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Foodie Friday: Cooking with coconut oil

Last week I popped into Turnham Green Health Food store and got chatting about healthy cooking options with the lovely Holly.

One ingredient that’s been recommended by a lot of nutritionists recently is Coconut Oil – so I was really interested to hear Holly extolling its benefits too.

Apparently it’s full of healthy fats, is just as versatlle as regular cooking oils and is even thought to speed up your metabolism.

Now, I’m not sold on coconut oil as a body treatment – there are much more beneficial ingredients around, but this was definitely worth further research…

Coconut Oil

Coconut oil is a medium chain saturated fatty acid (MCFA) – a healthy form of saturated fat which our bodies are able to metabolise and immediately convert into energy, rather than storing them as fat.

Coconut oil is also one of the most abundant natural sources of Lauric Acid, which has antiviral, antimicrobactrial and antifungal properties.

Pure coconut oil is around 50% Lauric Acid – to put it into perspective, the only other natural source with such a high concentration is breast milk!

Lauric Acid helps to support your natural immune system and is also thought to help lower cholesterol, for a healthy heart.

Amazingly, MCFAs have also been proven to help to increase the metabolism, helping you maintain a healthy weight or even lose excess weight when coupled with regular exercise and a balanced diet.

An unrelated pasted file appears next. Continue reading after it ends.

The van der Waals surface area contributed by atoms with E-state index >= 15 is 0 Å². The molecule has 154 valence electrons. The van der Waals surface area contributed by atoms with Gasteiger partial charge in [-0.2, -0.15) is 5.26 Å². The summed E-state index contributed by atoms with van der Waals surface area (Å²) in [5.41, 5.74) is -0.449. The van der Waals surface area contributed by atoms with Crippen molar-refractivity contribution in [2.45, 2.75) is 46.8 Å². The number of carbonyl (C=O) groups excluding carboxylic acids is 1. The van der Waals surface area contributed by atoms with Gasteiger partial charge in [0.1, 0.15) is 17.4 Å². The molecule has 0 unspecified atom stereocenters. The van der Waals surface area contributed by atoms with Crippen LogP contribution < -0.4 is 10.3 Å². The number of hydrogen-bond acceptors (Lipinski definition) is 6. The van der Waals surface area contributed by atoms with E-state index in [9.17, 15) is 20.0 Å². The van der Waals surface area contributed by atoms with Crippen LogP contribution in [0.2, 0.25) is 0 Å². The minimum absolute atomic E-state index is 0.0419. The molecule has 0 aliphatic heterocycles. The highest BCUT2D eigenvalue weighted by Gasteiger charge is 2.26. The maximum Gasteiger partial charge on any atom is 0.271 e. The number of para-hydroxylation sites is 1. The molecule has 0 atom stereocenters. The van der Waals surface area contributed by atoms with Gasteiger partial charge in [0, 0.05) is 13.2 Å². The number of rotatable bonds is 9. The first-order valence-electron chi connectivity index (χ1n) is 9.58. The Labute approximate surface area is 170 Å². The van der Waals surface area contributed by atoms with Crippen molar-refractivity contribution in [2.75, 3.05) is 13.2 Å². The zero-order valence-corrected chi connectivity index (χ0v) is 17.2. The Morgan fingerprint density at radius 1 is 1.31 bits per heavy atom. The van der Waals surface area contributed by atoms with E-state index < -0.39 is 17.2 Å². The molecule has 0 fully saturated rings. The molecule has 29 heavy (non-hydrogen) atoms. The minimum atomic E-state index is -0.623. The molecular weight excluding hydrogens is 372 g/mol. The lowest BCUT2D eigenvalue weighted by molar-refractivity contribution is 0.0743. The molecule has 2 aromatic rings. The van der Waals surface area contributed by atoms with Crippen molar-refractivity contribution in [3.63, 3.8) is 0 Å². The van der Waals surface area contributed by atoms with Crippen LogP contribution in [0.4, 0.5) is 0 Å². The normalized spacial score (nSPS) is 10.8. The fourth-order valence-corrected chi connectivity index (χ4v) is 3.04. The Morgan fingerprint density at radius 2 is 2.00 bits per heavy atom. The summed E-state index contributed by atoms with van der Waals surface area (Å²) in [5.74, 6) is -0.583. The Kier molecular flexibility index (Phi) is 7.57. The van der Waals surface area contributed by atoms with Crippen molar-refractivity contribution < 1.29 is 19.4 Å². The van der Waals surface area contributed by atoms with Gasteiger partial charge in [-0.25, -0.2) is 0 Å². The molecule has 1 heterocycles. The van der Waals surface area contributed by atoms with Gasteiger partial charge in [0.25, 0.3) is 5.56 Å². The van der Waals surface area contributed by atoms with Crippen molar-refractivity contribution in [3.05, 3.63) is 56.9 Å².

One 2009 weight loss study also found a link between women’s consumption of Coconut Oil and a reduction in abdominal obesity (fat stored around the waist and stomach area).

It is thought this weight loss is partly due to the ease of digestion, as well as Coconut Oil’s ability to optimise the body’s energy levels.

Cooking with Coconut Oil

Now I’m not saying ditch the Olive Oil for good – it’s still a fabulous fatty oil with great health benefits of it’s own. The problem is when we heat Olive Oil to cook, most of these benefits vanish.

Olive Oil is relatively unstable, and its healthy fatty acids appear to break down at temperatures as low as 180C.

More worryingly, monounsaturated oils such as Olive Oil are also thought to oxidise at high temperatures, creating free radicals which are then ingested.

Unlike Olive Oil, Coconut Oil is very stable and has a high smoking point, meaning it can be heated to much higher temperatures without the fatty acids breaking down.

While solid at room temperature it liquefies as soon as it comes into contact with heat – so you can use it in exactly the same way you would any other oil.

Have you already made the switch to Coconut Oil? If so please share your recipes in the comments section!

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